Cooper, A.F., Weinman, John, Hankins, Matthew, Jackson, G. and Horne, R.
Assessing patients' beliefs about cardiac rehabilitation as a basis for predicting attendance after acute myocardial infarction
Heart, 93, (1), . (doi:10.1136/hrt.2005.081299). (PMID:16905630).
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Background: some sociodemographic and psychological variables such as patients? belief about illness are associated with attendance at cardiac rehabilitation. Exploration of patients? beliefs about treatment regarding cardiac rehabilitation has been limited to qualitative studies; their role in relation to attendance at cardiac rehabilitation after acute myocardial infarction (AMI) remains speculative.
Objectives: to develop a valid and reliable measure of patients? beliefs regarding cardiac rehabilitation and to ascertain the relationship between such beliefs and attendance. Design: A prospective questionnaire-based study.
Setting: coronary care unit of a London teaching hospital.
Patients: 130 patients with AMI; 104 (83\%) men; mean age 58.4 (standard deviation (SD) 10.7) years. Interventions: Patients completed a 26-item questionnaire consisting of statements pertaining to beliefs about cardiac rehabilitation.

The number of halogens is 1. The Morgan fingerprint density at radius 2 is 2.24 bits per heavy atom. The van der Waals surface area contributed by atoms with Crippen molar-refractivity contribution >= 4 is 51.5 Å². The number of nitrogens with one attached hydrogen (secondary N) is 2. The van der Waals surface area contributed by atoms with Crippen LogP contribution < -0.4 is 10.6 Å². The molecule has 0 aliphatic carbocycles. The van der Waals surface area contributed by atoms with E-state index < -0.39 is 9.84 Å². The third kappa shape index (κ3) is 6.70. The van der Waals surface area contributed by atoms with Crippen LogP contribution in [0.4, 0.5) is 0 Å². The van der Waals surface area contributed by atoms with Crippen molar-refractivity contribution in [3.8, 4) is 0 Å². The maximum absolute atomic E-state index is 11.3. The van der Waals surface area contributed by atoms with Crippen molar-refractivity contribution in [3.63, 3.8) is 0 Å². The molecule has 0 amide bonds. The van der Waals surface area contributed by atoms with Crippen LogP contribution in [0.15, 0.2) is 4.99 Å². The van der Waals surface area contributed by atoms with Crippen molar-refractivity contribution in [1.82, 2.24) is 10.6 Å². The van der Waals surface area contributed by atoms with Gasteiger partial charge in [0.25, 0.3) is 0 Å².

Main outcome measures: cardiac rehabilitation attendance; beliefs of patients about cardiac rehabilitation.
Results: four subscales pertaining to patients? beliefs about cardiac rehabilitation were produced, accounting for 65.3\% of the attendance variance: perceived necessity of cardiac rehabilitation ( = 0.71), concerns about exercise ( = 0.79), practical barriers ( = 0.70) and perceived personal suitability ( = 0.74). Patients who attended were more likely to believe that cardiac rehabilitation was necessary and to understand its role compared with non-attenders (17.7 (SD 2.7) v 16.9 (SD 3.0), p = 0.029). Patients who thought cardiac rehabilitation was suitable for a younger, more active person were less likely to attend (5.6 (SD 1.9) v 4.6 (SD 1.7), p = 0.007). Patients who expressed concerns about exercise or who reported practical barriers to attendance were less likely to attend, although these did not reach statistical significance.
Conclusion: beliefs about cardiac rehabilitation can be quantified and differ between attenders and non-attenders of cardiac rehabilitation
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